Janet Jackson says her brother Michael's legacy 'will continue' despite child sex abuse claims
In her first interview since sex abuse allegations were levelled at her brother Michael by James Safechuck and Wade Robson, Janet Jackson has denied that his legacy has been harmed.
Janet Jackson has spoken publicly about her late brother Michael for the first time since sexual abuse allegations were made against him earlier this year, claiming that they will not harm his legacy.
Speaking to The The Sunday Times in advance of her set at this weekend’s Glastonbury Festival, Jackson said that Michael’s legacy “will continue”, and that the allegations have not derailed his influence on music and pop culture at large.
“I love it when I see kids emulating him, when adults still listen to his music,” she said. “It just lets you know the impact that my family has had on the world. I hope I’m not sounding arrogant in any way – I’m just stating what it is. It’s really all God's doing, and I’m just thankful for that.”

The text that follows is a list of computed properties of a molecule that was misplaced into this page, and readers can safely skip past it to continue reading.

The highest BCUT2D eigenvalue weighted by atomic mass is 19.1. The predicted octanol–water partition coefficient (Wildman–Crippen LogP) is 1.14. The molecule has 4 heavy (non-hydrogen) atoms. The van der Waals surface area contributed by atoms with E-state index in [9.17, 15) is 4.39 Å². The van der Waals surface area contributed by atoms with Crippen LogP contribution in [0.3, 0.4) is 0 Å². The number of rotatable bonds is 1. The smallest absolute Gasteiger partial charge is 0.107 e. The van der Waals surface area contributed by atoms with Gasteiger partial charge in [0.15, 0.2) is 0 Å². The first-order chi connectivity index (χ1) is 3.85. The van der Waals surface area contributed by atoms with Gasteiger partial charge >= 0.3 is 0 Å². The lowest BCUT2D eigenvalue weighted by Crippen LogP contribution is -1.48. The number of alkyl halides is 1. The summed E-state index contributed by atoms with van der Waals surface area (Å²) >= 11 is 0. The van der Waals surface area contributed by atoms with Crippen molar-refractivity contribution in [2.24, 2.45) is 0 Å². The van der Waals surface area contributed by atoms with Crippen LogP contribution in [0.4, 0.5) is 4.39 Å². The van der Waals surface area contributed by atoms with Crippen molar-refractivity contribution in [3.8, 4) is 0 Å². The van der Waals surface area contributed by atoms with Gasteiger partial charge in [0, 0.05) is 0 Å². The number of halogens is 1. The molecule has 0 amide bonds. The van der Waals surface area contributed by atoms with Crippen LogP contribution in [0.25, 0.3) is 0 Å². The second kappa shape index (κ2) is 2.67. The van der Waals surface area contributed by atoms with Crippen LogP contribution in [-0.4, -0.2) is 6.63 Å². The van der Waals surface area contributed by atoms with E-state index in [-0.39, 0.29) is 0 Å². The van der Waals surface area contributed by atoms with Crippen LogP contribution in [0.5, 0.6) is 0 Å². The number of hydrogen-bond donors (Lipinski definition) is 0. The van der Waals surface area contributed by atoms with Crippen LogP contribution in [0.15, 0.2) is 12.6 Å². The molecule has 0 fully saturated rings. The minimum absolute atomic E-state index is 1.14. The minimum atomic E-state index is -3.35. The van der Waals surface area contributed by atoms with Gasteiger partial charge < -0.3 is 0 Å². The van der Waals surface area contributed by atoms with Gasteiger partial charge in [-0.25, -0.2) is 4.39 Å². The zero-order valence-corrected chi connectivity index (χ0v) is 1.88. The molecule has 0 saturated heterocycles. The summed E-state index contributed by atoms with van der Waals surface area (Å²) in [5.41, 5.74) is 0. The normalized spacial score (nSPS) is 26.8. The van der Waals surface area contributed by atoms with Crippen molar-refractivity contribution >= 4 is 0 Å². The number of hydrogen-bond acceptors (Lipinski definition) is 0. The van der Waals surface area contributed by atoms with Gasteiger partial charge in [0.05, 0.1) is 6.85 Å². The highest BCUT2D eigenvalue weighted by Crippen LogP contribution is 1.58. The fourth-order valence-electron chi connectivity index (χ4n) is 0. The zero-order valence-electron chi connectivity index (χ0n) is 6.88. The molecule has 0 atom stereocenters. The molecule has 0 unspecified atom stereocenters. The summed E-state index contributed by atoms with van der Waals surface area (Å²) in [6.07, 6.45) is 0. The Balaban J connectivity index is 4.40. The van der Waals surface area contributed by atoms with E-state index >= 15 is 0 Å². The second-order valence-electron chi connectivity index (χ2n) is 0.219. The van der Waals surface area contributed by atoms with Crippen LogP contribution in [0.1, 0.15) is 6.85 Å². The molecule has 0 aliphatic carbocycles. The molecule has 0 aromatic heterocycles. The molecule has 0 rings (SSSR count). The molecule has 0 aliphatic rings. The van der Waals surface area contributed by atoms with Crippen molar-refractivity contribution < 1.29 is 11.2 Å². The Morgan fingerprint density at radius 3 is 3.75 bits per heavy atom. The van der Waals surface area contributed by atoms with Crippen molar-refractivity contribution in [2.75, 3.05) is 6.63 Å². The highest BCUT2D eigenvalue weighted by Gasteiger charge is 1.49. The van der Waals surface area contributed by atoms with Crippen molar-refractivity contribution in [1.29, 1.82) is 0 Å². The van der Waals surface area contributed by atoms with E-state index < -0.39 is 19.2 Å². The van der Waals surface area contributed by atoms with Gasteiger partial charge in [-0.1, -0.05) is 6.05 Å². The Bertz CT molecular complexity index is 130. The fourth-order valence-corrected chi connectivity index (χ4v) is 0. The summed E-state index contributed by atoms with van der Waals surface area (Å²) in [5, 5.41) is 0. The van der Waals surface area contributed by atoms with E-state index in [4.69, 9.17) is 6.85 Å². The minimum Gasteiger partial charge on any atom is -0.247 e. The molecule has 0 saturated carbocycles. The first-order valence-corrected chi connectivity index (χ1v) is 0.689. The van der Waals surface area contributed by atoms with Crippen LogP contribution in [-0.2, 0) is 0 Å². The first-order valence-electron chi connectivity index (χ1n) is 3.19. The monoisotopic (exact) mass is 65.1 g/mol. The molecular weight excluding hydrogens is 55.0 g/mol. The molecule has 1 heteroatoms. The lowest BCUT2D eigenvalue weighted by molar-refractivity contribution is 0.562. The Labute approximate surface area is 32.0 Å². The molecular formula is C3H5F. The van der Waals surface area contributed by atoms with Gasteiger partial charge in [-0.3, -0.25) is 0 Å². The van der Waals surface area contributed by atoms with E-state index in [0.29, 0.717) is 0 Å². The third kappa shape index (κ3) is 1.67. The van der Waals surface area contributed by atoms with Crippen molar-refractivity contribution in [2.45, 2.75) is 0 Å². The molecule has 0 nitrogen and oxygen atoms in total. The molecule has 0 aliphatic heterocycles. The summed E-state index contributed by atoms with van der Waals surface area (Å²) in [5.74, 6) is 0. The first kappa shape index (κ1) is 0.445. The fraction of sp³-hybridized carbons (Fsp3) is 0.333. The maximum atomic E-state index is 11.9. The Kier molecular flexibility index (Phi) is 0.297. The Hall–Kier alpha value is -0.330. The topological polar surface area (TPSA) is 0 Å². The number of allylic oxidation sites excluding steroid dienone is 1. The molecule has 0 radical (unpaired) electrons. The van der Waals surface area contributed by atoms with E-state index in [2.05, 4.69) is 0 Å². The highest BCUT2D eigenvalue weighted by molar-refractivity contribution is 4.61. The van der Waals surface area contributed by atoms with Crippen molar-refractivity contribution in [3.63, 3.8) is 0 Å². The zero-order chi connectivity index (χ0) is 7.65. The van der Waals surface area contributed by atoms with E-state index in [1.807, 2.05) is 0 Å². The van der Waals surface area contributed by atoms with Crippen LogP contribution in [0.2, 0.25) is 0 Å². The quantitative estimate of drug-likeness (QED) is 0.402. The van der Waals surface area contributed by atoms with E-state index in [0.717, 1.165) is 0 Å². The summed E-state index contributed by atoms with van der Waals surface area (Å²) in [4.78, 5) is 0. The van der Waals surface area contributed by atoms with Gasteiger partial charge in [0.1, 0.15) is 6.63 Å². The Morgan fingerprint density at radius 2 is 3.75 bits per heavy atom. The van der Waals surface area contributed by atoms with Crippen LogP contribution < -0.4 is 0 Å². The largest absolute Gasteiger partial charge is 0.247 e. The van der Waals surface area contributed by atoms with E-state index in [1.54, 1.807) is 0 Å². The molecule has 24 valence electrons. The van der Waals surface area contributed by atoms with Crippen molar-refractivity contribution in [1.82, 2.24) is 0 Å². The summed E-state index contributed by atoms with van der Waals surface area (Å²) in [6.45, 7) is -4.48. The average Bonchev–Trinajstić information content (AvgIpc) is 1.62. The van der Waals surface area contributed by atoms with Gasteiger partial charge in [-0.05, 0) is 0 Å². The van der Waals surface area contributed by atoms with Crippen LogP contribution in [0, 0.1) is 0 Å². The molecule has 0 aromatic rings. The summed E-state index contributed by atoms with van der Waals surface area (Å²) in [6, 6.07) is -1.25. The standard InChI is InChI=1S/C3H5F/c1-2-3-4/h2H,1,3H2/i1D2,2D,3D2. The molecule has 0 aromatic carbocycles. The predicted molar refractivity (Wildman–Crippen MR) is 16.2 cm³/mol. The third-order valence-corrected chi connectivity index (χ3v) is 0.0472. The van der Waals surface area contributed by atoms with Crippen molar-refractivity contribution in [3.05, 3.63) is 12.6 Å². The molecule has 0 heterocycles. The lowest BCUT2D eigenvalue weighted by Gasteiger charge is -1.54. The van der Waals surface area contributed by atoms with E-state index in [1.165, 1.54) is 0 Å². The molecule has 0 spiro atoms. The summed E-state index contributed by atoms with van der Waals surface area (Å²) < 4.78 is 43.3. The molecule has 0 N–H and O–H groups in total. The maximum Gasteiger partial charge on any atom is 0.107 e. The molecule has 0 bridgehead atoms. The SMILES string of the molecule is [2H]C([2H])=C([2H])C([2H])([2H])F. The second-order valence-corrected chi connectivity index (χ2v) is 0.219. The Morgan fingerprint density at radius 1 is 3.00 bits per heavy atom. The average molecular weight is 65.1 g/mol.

Jackson did not, however, specifically address the allegations made earlier this year in the controversial documentary Leaving Neverland, which saw former actor James Safechuck and dancer Wade Robson both accuse Jackson of sexual abuse and rape when they were children. But her statement did indicate that she is not worried about their effect on her brother’s reputation.
Jackson has largely stayed silent on the accusations levelled at her brother, but did not deny rumours earlier this year that she had refused to perform at March’s Rock and Roll Hall of Fame ceremony, for which she was inducted, in protest over the event’s TV broadcasters HBO. HBO had previously broadcast Leaving Neverland.